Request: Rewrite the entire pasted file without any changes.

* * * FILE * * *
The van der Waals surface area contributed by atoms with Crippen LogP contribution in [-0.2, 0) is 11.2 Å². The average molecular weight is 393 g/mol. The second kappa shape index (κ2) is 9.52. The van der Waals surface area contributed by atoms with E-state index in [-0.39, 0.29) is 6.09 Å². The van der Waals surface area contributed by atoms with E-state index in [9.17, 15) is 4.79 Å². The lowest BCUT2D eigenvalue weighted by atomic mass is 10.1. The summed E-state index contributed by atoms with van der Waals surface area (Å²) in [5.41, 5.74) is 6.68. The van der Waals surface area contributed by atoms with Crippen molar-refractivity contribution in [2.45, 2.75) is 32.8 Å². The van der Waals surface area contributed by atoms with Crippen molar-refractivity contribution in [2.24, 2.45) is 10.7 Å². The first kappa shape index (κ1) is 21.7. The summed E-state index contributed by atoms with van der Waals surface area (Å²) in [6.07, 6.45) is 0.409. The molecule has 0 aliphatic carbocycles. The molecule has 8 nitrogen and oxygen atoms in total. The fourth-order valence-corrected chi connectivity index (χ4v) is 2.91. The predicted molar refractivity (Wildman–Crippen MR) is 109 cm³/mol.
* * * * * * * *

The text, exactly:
The van der Waals surface area contributed by atoms with Crippen LogP contribution in [-0.2, 0) is 11.2 Å². The average molecular weight is 393 g/mol. The second kappa shape index (κ2) is 9.52. The van der Waals surface area contributed by atoms with E-state index in [-0.39, 0.29) is 6.09 Å². The van der Waals surface area contributed by atoms with E-state index in [9.17, 15) is 4.79 Å². The lowest BCUT2D eigenvalue weighted by atomic mass is 10.1. The summed E-state index contributed by atoms with van der Waals surface area (Å²) in [5.41, 5.74) is 6.68. The van der Waals surface area contributed by atoms with Crippen molar-refractivity contribution in [2.45, 2.75) is 32.8 Å². The van der Waals surface area contributed by atoms with Crippen molar-refractivity contribution in [2.24, 2.45) is 10.7 Å². The first kappa shape index (κ1) is 21.7. The summed E-state index contributed by atoms with van der Waals surface area (Å²) in [6.07, 6.45) is 0.409. The molecule has 0 aliphatic carbocycles. The molecule has 8 nitrogen and oxygen atoms in total. The fourth-order valence-corrected chi connectivity index (χ4v) is 2.91. The predicted molar refractivity (Wildman–Crippen MR) is 109 cm³/mol.